ATLANTA -- Pull a little closer, and you'll find how to get great computer programs dirt cheap or even free.
There are thousands of these bargain programs. Some are free. Others, usually priced at just a few dollars, are called shareware. That's a marketing gimmick small software companies use to distribute their products without paying for advertising and packaging. If you spend some time investigating shareware, you'll find your own favorites -- games so nifty they make %J Nintendo look boring, plus useful programs such as word processors and data bases.
We'll just scratch the surface with a few good ones. The neat thing is -- if you want to try them -- you can get them starting today courtesy of a couple of the best Atlanta computer networks.
First let's look at three free programs. Unlike the rest -- which are shareware -- you can keep and use them without paying a fee. They're from PC Magazine, which gets its name out in front of potential subscribers. These three programs are designed to be used together.
They're called -- not so romantically -- CO, DR and RN. You'll use them to automate routine chores on your computer. You can delete a file, even groups of files; or copy, view, move or organize, all without knowing a single computer command. Even if you know your way around a computer, they make it easier to navigate.
Now let's talk about SST. It's a shareware program, so you get it free but pay if you keep it.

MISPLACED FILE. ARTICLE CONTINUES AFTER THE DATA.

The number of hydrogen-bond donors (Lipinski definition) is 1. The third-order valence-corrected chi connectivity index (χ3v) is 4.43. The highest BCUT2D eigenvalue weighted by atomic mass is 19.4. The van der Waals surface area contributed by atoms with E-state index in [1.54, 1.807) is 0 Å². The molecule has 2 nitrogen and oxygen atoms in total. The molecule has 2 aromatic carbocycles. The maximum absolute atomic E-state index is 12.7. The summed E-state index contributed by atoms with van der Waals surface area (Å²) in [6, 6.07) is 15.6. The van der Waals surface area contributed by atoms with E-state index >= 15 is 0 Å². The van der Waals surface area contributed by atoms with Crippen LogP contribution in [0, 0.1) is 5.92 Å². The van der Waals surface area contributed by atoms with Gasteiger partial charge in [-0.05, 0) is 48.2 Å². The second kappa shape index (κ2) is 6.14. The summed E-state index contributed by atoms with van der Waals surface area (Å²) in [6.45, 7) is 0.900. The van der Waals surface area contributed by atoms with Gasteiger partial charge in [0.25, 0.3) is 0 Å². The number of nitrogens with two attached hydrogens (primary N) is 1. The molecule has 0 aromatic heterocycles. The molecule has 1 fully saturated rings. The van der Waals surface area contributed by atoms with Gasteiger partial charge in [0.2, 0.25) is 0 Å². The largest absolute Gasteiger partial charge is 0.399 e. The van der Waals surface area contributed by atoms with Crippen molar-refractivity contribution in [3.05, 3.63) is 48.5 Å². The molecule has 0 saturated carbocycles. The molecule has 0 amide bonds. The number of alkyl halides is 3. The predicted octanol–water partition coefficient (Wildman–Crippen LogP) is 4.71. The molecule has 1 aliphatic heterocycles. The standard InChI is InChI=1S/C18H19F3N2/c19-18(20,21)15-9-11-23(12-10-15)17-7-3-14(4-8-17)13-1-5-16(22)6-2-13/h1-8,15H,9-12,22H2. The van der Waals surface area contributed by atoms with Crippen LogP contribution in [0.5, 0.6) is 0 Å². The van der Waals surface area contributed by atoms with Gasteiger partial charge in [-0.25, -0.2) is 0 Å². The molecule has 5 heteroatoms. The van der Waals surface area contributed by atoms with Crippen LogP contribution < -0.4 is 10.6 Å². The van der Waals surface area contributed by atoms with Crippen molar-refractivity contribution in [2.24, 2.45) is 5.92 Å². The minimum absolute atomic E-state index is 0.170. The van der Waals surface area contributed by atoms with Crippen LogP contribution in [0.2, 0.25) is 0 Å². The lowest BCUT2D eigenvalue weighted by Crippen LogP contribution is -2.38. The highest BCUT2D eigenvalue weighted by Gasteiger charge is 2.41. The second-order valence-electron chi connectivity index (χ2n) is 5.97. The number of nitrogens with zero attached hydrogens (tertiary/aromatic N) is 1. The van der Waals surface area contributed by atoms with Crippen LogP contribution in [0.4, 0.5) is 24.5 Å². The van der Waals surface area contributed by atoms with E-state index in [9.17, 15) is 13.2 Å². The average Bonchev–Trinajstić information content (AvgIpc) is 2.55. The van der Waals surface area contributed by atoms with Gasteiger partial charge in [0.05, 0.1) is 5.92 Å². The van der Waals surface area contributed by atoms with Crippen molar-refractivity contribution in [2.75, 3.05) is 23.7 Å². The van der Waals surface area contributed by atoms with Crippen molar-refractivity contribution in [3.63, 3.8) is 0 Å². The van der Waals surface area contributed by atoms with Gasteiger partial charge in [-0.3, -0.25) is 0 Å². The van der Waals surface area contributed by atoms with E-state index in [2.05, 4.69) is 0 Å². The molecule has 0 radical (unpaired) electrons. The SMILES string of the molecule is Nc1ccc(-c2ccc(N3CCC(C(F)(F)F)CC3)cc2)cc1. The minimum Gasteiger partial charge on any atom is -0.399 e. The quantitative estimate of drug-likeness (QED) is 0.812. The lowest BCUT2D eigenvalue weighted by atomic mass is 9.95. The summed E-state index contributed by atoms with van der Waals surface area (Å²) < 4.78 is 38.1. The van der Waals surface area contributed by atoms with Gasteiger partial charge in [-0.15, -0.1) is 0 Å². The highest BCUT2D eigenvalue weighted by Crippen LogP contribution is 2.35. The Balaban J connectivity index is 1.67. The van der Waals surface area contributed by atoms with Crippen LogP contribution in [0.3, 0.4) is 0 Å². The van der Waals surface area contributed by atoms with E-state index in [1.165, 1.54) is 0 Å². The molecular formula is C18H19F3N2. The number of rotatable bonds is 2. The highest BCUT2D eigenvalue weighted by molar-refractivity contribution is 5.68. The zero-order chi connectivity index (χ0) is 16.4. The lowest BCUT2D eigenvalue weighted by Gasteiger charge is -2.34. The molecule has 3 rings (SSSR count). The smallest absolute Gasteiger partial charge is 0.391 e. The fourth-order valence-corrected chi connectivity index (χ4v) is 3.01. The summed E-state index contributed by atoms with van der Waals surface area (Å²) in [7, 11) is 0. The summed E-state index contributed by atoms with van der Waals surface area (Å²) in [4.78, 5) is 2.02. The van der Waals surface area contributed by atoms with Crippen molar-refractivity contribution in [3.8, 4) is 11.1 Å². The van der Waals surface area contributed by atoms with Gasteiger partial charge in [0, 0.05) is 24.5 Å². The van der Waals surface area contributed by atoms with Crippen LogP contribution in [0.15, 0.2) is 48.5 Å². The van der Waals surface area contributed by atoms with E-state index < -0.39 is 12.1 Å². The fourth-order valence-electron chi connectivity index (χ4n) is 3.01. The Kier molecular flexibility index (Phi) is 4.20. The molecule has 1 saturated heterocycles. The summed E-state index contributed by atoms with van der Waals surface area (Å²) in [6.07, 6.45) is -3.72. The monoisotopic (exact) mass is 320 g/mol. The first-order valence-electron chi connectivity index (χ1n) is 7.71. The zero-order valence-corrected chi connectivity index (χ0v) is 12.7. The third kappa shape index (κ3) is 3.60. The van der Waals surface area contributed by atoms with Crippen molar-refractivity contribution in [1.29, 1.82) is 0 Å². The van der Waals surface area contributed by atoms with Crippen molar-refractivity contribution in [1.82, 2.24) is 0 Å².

Have you ever lost a computer file? You know it's there, but you can't find it.
That can happen when you have a bunch of files on a hard disk -- the computer's version of a storage closet.
Maybe it's a letter to your Aunt Emily that you created with a word processor. Hard disks are divided into separate directories -- think of them as file cabinet drawers. You ordinarily would have to search each one. SST does all that in seconds and finds the file.
And there's one last shareware program called PKUNZIP. It compresses a computer file to save storage space. The same program will restore a computer file to its original size. Since a small file transmits faster over telephone lines, most networks use PKUNZIP on the files they provide.
If these programs sound good, call one of the networks, which have agreed to let you have the files without paying the usual fees.
* Set your computer to dial one of these bulletin boards:
* Select "D" for downloading, then ask for BILLPICK.EXE.
Every file mentioned here is bundled into a big one called BILLPICK.EXE. Once you get the file, just type BILLPICK and it will automatically unpack itself.